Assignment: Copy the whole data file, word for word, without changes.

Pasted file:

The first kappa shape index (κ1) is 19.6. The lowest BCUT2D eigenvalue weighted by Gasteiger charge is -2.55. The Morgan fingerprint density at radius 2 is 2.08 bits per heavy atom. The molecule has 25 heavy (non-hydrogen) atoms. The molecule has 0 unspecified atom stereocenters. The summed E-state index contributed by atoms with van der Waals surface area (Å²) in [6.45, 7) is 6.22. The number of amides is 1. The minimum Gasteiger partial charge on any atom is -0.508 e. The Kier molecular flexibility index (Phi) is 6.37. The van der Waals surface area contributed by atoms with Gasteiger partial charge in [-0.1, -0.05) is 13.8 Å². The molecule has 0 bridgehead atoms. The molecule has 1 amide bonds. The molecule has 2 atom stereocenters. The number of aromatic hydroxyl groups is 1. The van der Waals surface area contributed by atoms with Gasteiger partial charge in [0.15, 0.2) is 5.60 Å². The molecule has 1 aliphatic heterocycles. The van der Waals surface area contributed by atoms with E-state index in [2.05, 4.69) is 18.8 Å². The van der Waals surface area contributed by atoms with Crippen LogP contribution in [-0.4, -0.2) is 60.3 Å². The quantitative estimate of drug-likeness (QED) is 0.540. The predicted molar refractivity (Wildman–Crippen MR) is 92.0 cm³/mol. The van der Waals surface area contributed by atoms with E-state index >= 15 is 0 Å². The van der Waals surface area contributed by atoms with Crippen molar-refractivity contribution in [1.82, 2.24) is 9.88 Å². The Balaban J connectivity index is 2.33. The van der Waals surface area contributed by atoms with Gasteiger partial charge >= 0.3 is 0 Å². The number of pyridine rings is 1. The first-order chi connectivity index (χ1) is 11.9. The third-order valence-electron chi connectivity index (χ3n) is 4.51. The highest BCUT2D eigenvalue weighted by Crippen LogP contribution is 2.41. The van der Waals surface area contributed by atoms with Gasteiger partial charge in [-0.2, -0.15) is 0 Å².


The first kappa shape index (κ1) is 19.6. The lowest BCUT2D eigenvalue weighted by Gasteiger charge is -2.55. The Morgan fingerprint density at radius 2 is 2.08 bits per heavy atom. The molecule has 25 heavy (non-hydrogen) atoms. The molecule has 0 unspecified atom stereocenters. The summed E-state index contributed by atoms with van der Waals surface area (Å²) in [6.45, 7) is 6.22. The number of amides is 1. The minimum Gasteiger partial charge on any atom is -0.508 e. The Kier molecular flexibility index (Phi) is 6.37. The van der Waals surface area contributed by atoms with Gasteiger partial charge in [-0.1, -0.05) is 13.8 Å². The molecule has 0 bridgehead atoms. The molecule has 1 amide bonds. The molecule has 2 atom stereocenters. The number of aromatic hydroxyl groups is 1. The van der Waals surface area contributed by atoms with Gasteiger partial charge in [0.15, 0.2) is 5.60 Å². The molecule has 1 aliphatic heterocycles. The van der Waals surface area contributed by atoms with E-state index in [2.05, 4.69) is 18.8 Å². The van der Waals surface area contributed by atoms with Crippen LogP contribution in [-0.4, -0.2) is 60.3 Å². The quantitative estimate of drug-likeness (QED) is 0.540. The predicted molar refractivity (Wildman–Crippen MR) is 92.0 cm³/mol. The van der Waals surface area contributed by atoms with E-state index >= 15 is 0 Å². The van der Waals surface area contributed by atoms with Crippen molar-refractivity contribution in [1.82, 2.24) is 9.88 Å². The Balaban J connectivity index is 2.33. The van der Waals surface area contributed by atoms with Gasteiger partial charge >= 0.3 is 0 Å². The number of pyridine rings is 1. The first-order chi connectivity index (χ1) is 11.9. The third-order valence-electron chi connectivity index (χ3n) is 4.51. The highest BCUT2D eigenvalue weighted by Crippen LogP contribution is 2.41. The van der Waals surface area contributed by atoms with Gasteiger partial charge in [-0.2, -0.15) is 0 Å².